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Janice Pariat

Random House India

Pages: 306 Rs. 499

The queer case of memory ‘in the middle of things’

Janice Pariat’s first novel has the piercing insight and linguistic felicity of her short fiction. It is an ardent and highly accomplished meditation on art, love and sexuality, writes Shubrastha.

Shubrastha  10th Jan 2015

Janice Patriat

anice Pariat's Seahorse is the second book by the author, following her Sahitya Akademi-winning debut collection Boats on Land. Unfolding the story of a young boy, Nehemiah, in a non-linear narrative, Seahorse interrogates the complex forces of sexuality, art and love; their symbiotic relationship with the lives of its characters. The beauty of this novel lies in its delicate storytelling and the successful experiment it carries out in trying to intersperse various literary forms in this bildungsroman.

Seahorse begins in media res, a decision that reflects how "in the middle of things" is exactly the way a slice of life presents itself. This philosophy is part of a larger avenue of expositions on art, storytelling, life and experiences that Pariat employs frequently in the novel. Right at the outset, the author gives the book a density and depth quite inimical to the popular works — and increasingly, even literary fiction — of the day.

The novel takes the readers on a romantic and deliciously surreal journey built on the act of memorialisation. Through the protagonist Nehemiah, intrigued and torn as he is in the beginning, the novel launches a long journey. With Nehemiah's self-exploratory chase for his lost friend, the novel traverses geographies and nationalities, scuttling from page to page, agreeing to give the readers a detailed insight into Nehemiah's consciousness.

The book heralds a completely new, revolutionary age of writing around LGBT themes. It is concerned with the eternal search for belongingness and love amidst tender moments of self discovery. (The titular story in Boats on Land was also remarkable in striking this balance.) The novel refuses to titillate the readers with graphic details, yet creates a sensual experience made richer by the maturity with which the author goes about her job.

In his love — perhaps unrequited — for various people, Nehemiah, moves with a slow pace, trying hard to keep up with life. Just like the poor swimmer a seahorse is, Nehemiah struggles to swim with his emotional baggage of loss, longing and desires to own and be owned.

Somewhere in the middle of the novel, Seahorse introduces the eponymous creature in a very symbolic format. In his love — perhaps unrequited — for various people, Nehemiah moves with a slow pace, trying hard to keep up with life. Just like the poor swimmer a seahorse is, Nehemiah struggles to swim with his emotional baggage of loss, longing and desires to own and be owned. In a way, Pariat's book is an ode to the tragic hero, the description of a life where all of us are afflicted and diseased by loss; each one us look for hope — slowly, wearily trudging along each day of our lives. This excerpt from the novel captures this sombre mood aptly:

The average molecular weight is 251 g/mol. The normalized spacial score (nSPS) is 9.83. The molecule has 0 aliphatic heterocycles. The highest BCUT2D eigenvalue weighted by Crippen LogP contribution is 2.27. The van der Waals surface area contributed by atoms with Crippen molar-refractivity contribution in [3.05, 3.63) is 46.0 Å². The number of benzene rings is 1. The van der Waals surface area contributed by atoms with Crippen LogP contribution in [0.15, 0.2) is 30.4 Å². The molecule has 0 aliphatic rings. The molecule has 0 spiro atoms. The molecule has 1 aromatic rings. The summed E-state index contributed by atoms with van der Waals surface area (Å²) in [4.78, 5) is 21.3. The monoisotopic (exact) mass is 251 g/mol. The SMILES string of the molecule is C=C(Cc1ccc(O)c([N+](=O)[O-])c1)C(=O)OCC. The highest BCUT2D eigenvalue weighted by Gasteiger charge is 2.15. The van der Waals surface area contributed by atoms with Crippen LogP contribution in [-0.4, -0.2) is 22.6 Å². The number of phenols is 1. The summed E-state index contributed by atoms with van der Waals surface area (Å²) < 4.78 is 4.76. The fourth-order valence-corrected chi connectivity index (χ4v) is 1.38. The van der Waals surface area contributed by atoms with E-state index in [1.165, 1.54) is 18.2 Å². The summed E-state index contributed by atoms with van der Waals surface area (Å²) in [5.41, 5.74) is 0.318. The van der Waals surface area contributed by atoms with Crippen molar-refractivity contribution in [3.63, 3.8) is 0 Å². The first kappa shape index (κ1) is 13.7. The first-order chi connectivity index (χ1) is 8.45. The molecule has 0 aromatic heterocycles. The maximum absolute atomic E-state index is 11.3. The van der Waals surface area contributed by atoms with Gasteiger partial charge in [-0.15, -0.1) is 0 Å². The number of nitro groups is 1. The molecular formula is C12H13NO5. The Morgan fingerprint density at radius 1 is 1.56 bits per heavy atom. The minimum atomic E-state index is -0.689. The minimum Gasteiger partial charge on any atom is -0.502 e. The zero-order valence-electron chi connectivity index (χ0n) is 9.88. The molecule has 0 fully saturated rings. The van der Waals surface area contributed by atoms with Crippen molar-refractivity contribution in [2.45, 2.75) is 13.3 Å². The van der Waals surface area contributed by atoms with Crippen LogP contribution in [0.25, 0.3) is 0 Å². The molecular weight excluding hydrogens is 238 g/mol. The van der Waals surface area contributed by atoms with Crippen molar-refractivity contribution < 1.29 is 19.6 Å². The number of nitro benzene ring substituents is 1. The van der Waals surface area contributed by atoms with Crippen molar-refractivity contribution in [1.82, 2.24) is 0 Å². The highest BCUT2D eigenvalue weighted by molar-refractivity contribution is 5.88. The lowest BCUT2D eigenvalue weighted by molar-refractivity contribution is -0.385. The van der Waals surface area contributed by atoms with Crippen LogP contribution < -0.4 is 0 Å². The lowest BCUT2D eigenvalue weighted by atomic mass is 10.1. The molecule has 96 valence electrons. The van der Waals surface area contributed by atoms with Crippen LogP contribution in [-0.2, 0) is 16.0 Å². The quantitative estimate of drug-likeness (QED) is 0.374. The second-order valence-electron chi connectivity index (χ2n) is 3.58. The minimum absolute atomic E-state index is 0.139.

"The day passed as all others do, with relentless silence. In my room, I worked through my unpacking slowly — a pair of socks in the drawer, a book on the shelf, slippers under the bed — charged not with anger or despair, but faint, lingering anticipation. Something else had to happen, this couldn't be all. This wasn't the end. I'd receive a letter. Nicholas would return. Someone would come knocking on my door, saying there's a phone call. A message. Some sort of sign. An explanation. That night I went to bed in hope."

n long-winded paragraphs of incidents collated from memory, Seahorse attempts to create a pastiche of the modern-day novel's memory mischief. It has the art of absorbing new layers into the main story (like Myra's) as if they were always a part of the larger plan (which, of course, they were). This organic assimilation and unity of seemingly separate lives, is no mean feat for a novelist. All the while, Pariat's felicity with form shines through. Each literary style that she utilises, she excels in; stream-of-consciousness, detective fiction, poetry, free verse. My personal favourites, however, are the passages where Pariat slips into pure stream-of-consciousness mode.

"At first, I was gripped by nothing less than wild exhilaration. The clutch of excitement at inexplicably arbitrary times. While paying for oranges at Tesco's, or waiting to cross the street. Questions hastening like small sharp arrows — Why? How? What did he mean? What would happen now? And then it faded. The note transformed into a paperweight. While I wasn't looking, it changed shape. We are perpetually chained. Compelled to want and not want. To conclude and leave incomplete. Eventually, the note conjured annoyance. Somehow, even a trace of fear. By meeting Nicholas at the concert, I'd finally acquire what was called a verifiable outcome. It could be changed from the poetic to the quotidian. The lushly imagined to disappointingly real. There would be a continuation. Possibly even an ending. Quod erat demonstrandum."

The follow-up is always a writer's most perilous moment. If your debut effort sank without a trace, the pressure is on: another failure and your confidence will hit rock bottom. If your debut was super-successful (like Pariat), the expectations are that much more unrealistic.

Seahorse is as worthy a follow-up as Pariat could have hoped for, and a cracking read.

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